Johan Andreas Murray

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Johan Andreas (Anders) Murray
Born(1740-01-27)27 January 1740
Stockholm, Sweden
Died22 May 1791(1791-05-22) (aged 51)
Göttingen, Germany
Occupation(s)Physician, Botanist
Known forResearch into vegetable drugs

Johan Andreas (Anders) Murray (27 January 1740 – 22 May 1791) was a Swedish physician of German descent and botanist, who published a major work on plant-derived medicines.


Johan Anders Murray was born in Stockholm on 27 January 1740, son of the Prussian-born preacher and theologian Andreas Murray (1695 - 1771). His brothers were the professors Johann Philipp Murray (1726-1776) and Adolph Murray (1751-1803), and the Bishop Gustaf Murray (1747-1825).[1]

Murray studied from 1756-1759 in Uppsala, where he was taught by Carl Linnaeus. In 1760, he went to Göttingen, where he became a doctor of medicine in 1763.[2] In 1769, he was appointed professor and director of the botanical garden.[2] He led investigations into the properties of medicinal plants, at that time the main interest of botanists, and into the ways in which plant-derived medicines could be prepared and administered.[3]

In 1791, Murray was elected a member of the American Philosophical Society.[4] Murray died in Göttingen on 22 May 1791.[2]


Murray was a prominent pharmacologist and botanist. His work Apparatus medicaminum (1776–92) in six volumes, of which the last was published only after his death, is a comprehensive compilation of herbal remedies. Its full title is Apparatus medicaminum tam simplicium quam præparatorum et compositorum in praxeos adiumentum consideratus, meaning ‘The Formulation of Medicines as Simple as Prepared and Arranged in Practice and Careful Aid’.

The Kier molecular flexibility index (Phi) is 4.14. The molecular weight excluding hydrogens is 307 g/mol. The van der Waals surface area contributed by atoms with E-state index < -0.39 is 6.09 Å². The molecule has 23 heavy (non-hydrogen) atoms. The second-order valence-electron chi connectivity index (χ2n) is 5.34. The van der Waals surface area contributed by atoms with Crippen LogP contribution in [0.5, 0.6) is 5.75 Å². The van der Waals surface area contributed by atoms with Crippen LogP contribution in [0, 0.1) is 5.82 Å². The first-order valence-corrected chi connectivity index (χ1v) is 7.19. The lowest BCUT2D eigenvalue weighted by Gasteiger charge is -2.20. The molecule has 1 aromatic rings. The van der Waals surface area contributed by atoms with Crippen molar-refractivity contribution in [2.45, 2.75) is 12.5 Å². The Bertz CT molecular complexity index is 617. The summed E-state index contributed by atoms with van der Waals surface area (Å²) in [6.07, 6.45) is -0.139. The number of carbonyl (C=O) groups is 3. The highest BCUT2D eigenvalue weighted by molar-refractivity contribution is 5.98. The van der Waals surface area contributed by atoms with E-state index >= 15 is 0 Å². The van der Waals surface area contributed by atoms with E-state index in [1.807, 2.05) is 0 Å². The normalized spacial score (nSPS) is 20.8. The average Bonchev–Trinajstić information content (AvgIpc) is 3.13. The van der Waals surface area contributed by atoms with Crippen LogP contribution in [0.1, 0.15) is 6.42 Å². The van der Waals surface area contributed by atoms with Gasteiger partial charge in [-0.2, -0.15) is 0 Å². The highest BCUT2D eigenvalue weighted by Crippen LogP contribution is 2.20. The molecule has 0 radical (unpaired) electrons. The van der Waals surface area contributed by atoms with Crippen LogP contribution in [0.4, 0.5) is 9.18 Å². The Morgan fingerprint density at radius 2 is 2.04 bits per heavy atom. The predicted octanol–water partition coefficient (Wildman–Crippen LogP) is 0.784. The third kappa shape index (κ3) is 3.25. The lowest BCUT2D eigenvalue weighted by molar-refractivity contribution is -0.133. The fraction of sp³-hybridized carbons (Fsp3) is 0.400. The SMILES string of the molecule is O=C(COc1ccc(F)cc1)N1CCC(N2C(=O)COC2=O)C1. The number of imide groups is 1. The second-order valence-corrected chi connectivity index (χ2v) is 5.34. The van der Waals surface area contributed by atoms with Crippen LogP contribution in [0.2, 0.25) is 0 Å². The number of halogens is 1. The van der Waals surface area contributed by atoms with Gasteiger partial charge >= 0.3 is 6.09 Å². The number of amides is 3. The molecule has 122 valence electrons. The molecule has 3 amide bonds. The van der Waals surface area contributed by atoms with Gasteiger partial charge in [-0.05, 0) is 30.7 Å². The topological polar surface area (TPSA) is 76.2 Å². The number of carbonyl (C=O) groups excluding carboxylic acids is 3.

In addition, he published German translations of numerous writings by Swedish physicians.[2] In 1774 he published the 13th edition of Linnaeus's Systema Naturæ under the title Systema Vegetabilium (‘System of the Vegetable Kingdom’), with an introduction he wrote himself called Regnum Vegetabile (‘The Vegetable Kingdom’).[5] The standard botanical abbreviation for this is Syst. Veg..[6] A fourteenth edition was published in 1784.


The citrus genus Murraya is named for Johan Andreas Murray.

Partial bibliography[edit]

Murray was the author of many treatises and translations, which included:



  1. ^ MURRAY, ANDREAS och hans söner 1843.
  2. ^ a b c d Murray: 1. Johan Anders M.
  3. ^ Feingold & Brotons 2006, p. 267.
  4. ^ "Johann A. Murray". American Philosophical Society Member History. American Philosophical Society. Retrieved 16 December 2020.
  5. ^ Rousseau 2011, p. 118.
  6. ^ Griffiths, Griffiths (June 1785). The Monthly Review (see The Monthly Review). p. 401.